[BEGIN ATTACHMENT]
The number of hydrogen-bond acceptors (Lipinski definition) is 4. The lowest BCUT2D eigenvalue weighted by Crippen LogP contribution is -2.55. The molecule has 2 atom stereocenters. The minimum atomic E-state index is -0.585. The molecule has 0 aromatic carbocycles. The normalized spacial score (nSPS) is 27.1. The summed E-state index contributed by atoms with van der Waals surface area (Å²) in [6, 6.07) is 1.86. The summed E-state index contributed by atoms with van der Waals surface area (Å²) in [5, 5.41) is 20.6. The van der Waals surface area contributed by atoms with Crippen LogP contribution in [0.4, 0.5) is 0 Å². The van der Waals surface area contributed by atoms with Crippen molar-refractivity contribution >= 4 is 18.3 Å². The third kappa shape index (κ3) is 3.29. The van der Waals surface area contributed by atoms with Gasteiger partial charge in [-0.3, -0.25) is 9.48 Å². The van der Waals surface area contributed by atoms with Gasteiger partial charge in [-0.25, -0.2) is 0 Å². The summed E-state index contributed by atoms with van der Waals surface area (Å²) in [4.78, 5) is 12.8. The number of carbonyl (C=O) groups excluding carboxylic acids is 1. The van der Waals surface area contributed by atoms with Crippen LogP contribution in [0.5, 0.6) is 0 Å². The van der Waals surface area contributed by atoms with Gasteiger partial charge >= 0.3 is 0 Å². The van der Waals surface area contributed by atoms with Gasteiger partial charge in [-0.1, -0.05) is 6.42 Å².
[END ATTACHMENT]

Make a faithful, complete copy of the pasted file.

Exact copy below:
The number of hydrogen-bond acceptors (Lipinski definition) is 4. The lowest BCUT2D eigenvalue weighted by Crippen LogP contribution is -2.55. The molecule has 2 atom stereocenters. The minimum atomic E-state index is -0.585. The molecule has 0 aromatic carbocycles. The normalized spacial score (nSPS) is 27.1. The summed E-state index contributed by atoms with van der Waals surface area (Å²) in [6, 6.07) is 1.86. The summed E-state index contributed by atoms with van der Waals surface area (Å²) in [5, 5.41) is 20.6. The van der Waals surface area contributed by atoms with Crippen LogP contribution in [0.4, 0.5) is 0 Å². The van der Waals surface area contributed by atoms with Crippen molar-refractivity contribution >= 4 is 18.3 Å². The third kappa shape index (κ3) is 3.29. The van der Waals surface area contributed by atoms with Gasteiger partial charge in [-0.3, -0.25) is 9.48 Å². The van der Waals surface area contributed by atoms with Gasteiger partial charge in [-0.25, -0.2) is 0 Å². The summed E-state index contributed by atoms with van der Waals surface area (Å²) in [4.78, 5) is 12.8. The number of carbonyl (C=O) groups excluding carboxylic acids is 1. The van der Waals surface area contributed by atoms with Crippen LogP contribution in [0.5, 0.6) is 0 Å². The van der Waals surface area contributed by atoms with Gasteiger partial charge >= 0.3 is 0 Å². The van der Waals surface area contributed by atoms with Gasteiger partial charge in [-0.1, -0.05) is 6.42 Å².